In the indirect effects model, substance use is viewed as being corrosive to relationship quality. Thus, long-term substance use creates an environment that sets the stage for partner conflict and, ultimately, partner violence. Again, however, when marital satisfaction, relationship discord or other similar variables are controlled for when examining the link between substance use and violence, the relationship remains strong (e.g., McKenry et al., 1995).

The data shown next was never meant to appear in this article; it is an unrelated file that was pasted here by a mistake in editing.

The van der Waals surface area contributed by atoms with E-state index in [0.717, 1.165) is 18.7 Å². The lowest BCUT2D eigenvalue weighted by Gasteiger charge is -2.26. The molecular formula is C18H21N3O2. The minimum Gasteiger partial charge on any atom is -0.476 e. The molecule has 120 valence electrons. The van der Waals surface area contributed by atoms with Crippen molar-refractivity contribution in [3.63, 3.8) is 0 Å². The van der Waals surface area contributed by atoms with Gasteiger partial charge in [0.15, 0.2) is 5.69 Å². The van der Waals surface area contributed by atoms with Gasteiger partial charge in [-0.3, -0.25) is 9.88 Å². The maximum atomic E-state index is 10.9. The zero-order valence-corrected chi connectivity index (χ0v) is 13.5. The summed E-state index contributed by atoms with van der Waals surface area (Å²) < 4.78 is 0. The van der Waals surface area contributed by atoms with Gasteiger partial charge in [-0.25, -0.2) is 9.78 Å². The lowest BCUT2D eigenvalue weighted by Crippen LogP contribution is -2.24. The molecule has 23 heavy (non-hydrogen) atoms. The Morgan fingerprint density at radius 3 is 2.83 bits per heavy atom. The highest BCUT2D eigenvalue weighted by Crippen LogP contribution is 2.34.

According to this model (Fals-Stewart, 2003), individuals who consume psychoactive substances are more likely to engage in partner violence because intoxication facilitates violence, which may be mediated through the psychopharmacologic effects of drugs on cognitive processing (Chermack and Taylor, 1995) or the expectancies associated with intoxication (Critchlow, 1983). It follows from this theory that substance use should precede IPV and the episode of violence should occur closely in time to the consumption of the drug. Several longitudinal studies supported temporal ordering consistent with this model. Fals-Stewart (2003) collected daily diaries from partners with histories of IPV entering either an alcoholism or domestic violence treatment program over a five-month period, which allowed for a detailed examination of the daily temporal relationship between male-to-female aggression and drinking. The data suggested that alcohol and male-to-female aggression were linked only on days when the drinking occurred before the IPV episode. The odds of severe male-to-female physical aggression were more than 11 times higher on days of men's drinking than on days of no drinking. Moreover, in both samples, over 60% of all IPV episodes occurred within two hours of drinking by the male partner. These findings were recently replicated with another sample of men entering treatment for drug abuse (Fals-Stewart et al., 2003).